HowStuffWorks: Update train advertisments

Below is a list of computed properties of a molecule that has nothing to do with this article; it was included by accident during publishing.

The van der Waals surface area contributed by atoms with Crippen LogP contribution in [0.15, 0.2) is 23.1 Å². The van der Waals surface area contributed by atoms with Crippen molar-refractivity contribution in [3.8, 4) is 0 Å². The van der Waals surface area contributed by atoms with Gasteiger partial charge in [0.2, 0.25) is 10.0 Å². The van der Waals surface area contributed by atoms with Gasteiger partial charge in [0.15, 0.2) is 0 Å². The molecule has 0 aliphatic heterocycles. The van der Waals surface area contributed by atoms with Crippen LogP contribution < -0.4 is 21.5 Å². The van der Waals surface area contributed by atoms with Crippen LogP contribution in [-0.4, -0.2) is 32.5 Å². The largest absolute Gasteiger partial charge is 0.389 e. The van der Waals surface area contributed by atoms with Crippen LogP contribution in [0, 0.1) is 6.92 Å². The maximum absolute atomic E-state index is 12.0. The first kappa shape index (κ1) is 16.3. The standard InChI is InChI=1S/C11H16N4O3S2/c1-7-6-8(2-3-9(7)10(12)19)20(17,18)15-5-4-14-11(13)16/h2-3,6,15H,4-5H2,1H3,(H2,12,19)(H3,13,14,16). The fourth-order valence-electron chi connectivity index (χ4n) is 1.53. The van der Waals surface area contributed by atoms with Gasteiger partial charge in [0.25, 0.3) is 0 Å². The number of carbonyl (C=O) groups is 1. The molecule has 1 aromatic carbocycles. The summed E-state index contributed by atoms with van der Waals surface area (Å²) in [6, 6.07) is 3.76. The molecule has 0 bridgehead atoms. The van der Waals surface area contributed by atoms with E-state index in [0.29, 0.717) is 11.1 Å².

So, last night I slept over at a friend, which meant that today I had to ride the train from the starting station. Today is Sunday, therefore traffic is relatively low in this part of the city. As soon as I reached the platform, I noticed a guy siting on a wooden stool with a lot of posters beside him. Which is weird because no one brings their personal, portable chair on the train platform. I figured he might be a house agent (these people come up with a lot of tricks to make you at least check out the house they want to sell). Which was still out of the ordinary. Eventually, the local train arrived and I saw the guy entering the train from the opposite side from me. “How the hell? He was on my left, when did he move to my right?”. Then I realized that it wasn’t only one guy. There was one guy in front of each wagon. Everyone followed the same algorithm; put the stool down, step on it, remove the old advertisement from its holder, attach the new one, staple it, get down, move the stool, repeat. Everything happened really fast and the group of workers finished updating the advertisements in less than a minute. Afterwards, a cleaning employee appeared, checked around, bowed humbly to the passengers and got off. The effectiveness of the Japanese railway system never fails to amaze.

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